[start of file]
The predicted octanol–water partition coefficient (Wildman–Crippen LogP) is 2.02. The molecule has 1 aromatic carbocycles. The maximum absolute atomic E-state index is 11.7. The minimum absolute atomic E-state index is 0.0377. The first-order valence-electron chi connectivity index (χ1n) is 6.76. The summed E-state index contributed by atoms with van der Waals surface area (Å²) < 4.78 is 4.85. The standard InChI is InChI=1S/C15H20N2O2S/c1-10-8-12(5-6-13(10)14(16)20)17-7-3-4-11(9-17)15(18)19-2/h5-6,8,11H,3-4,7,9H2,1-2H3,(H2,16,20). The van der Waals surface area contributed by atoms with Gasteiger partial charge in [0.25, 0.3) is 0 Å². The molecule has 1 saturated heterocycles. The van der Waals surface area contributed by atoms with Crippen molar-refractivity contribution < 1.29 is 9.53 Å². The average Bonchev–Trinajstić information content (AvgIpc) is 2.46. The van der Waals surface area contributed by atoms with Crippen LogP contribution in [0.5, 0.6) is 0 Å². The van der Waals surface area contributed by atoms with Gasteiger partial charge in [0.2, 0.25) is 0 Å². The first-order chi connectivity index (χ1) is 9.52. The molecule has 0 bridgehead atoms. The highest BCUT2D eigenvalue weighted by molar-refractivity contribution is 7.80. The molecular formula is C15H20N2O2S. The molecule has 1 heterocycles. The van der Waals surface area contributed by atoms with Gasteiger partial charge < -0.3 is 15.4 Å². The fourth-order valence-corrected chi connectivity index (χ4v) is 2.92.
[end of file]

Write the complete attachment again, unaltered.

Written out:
The predicted octanol–water partition coefficient (Wildman–Crippen LogP) is 2.02. The molecule has 1 aromatic carbocycles. The maximum absolute atomic E-state index is 11.7. The minimum absolute atomic E-state index is 0.0377. The first-order valence-electron chi connectivity index (χ1n) is 6.76. The summed E-state index contributed by atoms with van der Waals surface area (Å²) < 4.78 is 4.85. The standard InChI is InChI=1S/C15H20N2O2S/c1-10-8-12(5-6-13(10)14(16)20)17-7-3-4-11(9-17)15(18)19-2/h5-6,8,11H,3-4,7,9H2,1-2H3,(H2,16,20). The van der Waals surface area contributed by atoms with Gasteiger partial charge in [0.25, 0.3) is 0 Å². The molecule has 1 saturated heterocycles. The van der Waals surface area contributed by atoms with Crippen molar-refractivity contribution < 1.29 is 9.53 Å². The average Bonchev–Trinajstić information content (AvgIpc) is 2.46. The van der Waals surface area contributed by atoms with Crippen LogP contribution in [0.5, 0.6) is 0 Å². The van der Waals surface area contributed by atoms with Gasteiger partial charge in [0.2, 0.25) is 0 Å². The first-order chi connectivity index (χ1) is 9.52. The molecule has 0 bridgehead atoms. The highest BCUT2D eigenvalue weighted by molar-refractivity contribution is 7.80. The molecular formula is C15H20N2O2S. The molecule has 1 heterocycles. The van der Waals surface area contributed by atoms with Gasteiger partial charge < -0.3 is 15.4 Å². The fourth-order valence-corrected chi connectivity index (χ4v) is 2.92.